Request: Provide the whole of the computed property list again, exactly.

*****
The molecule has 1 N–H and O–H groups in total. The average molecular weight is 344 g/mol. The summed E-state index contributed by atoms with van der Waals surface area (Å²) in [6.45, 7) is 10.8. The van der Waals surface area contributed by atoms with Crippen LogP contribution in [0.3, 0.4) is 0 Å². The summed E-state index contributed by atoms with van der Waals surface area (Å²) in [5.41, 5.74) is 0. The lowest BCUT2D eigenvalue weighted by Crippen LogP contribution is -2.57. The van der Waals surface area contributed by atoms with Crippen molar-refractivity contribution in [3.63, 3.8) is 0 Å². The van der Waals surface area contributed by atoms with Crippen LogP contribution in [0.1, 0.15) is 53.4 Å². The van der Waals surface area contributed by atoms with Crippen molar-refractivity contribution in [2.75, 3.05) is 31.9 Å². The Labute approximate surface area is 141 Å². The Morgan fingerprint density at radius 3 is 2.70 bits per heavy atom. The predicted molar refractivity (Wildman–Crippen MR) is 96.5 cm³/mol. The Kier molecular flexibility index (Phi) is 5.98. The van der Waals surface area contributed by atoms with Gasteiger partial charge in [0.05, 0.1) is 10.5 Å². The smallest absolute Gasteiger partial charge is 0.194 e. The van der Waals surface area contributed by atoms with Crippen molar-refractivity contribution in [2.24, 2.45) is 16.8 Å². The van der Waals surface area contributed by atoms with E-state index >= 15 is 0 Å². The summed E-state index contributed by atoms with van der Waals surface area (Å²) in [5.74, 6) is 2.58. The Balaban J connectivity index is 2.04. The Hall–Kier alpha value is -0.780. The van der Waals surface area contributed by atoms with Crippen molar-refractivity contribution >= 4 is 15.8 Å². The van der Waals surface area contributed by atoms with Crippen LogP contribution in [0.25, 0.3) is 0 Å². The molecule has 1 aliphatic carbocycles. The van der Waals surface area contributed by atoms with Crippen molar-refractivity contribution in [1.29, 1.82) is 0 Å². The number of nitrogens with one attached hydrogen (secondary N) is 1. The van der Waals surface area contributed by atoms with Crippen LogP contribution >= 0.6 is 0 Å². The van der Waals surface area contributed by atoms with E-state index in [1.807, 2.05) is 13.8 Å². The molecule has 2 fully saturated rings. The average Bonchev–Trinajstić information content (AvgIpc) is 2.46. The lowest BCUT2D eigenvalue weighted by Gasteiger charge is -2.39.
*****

The molecule has 1 N–H and O–H groups in total. The average molecular weight is 344 g/mol. The summed E-state index contributed by atoms with van der Waals surface area (Å²) in [6.45, 7) is 10.8. The van der Waals surface area contributed by atoms with Crippen LogP contribution in [0.3, 0.4) is 0 Å². The summed E-state index contributed by atoms with van der Waals surface area (Å²) in [5.41, 5.74) is 0. The lowest BCUT2D eigenvalue weighted by Crippen LogP contribution is -2.57. The van der Waals surface area contributed by atoms with Crippen molar-refractivity contribution in [3.63, 3.8) is 0 Å². The van der Waals surface area contributed by atoms with Crippen LogP contribution in [0.1, 0.15) is 53.4 Å². The van der Waals surface area contributed by atoms with Crippen molar-refractivity contribution in [2.75, 3.05) is 31.9 Å². The Labute approximate surface area is 141 Å². The Morgan fingerprint density at radius 3 is 2.70 bits per heavy atom. The predicted molar refractivity (Wildman–Crippen MR) is 96.5 cm³/mol. The Kier molecular flexibility index (Phi) is 5.98. The van der Waals surface area contributed by atoms with Gasteiger partial charge in [0.05, 0.1) is 10.5 Å². The smallest absolute Gasteiger partial charge is 0.194 e. The van der Waals surface area contributed by atoms with Crippen molar-refractivity contribution in [2.24, 2.45) is 16.8 Å². The van der Waals surface area contributed by atoms with E-state index >= 15 is 0 Å². The summed E-state index contributed by atoms with van der Waals surface area (Å²) in [5.74, 6) is 2.58. The Balaban J connectivity index is 2.04. The Hall–Kier alpha value is -0.780. The van der Waals surface area contributed by atoms with Crippen molar-refractivity contribution >= 4 is 15.8 Å². The van der Waals surface area contributed by atoms with Crippen LogP contribution in [0.25, 0.3) is 0 Å². The molecule has 1 aliphatic carbocycles. The van der Waals surface area contributed by atoms with Crippen molar-refractivity contribution in [1.29, 1.82) is 0 Å². The number of nitrogens with one attached hydrogen (secondary N) is 1. The van der Waals surface area contributed by atoms with Crippen LogP contribution >= 0.6 is 0 Å². The van der Waals surface area contributed by atoms with E-state index in [1.807, 2.05) is 13.8 Å². The molecule has 2 fully saturated rings. The average Bonchev–Trinajstić information content (AvgIpc) is 2.46. The lowest BCUT2D eigenvalue weighted by Gasteiger charge is -2.39.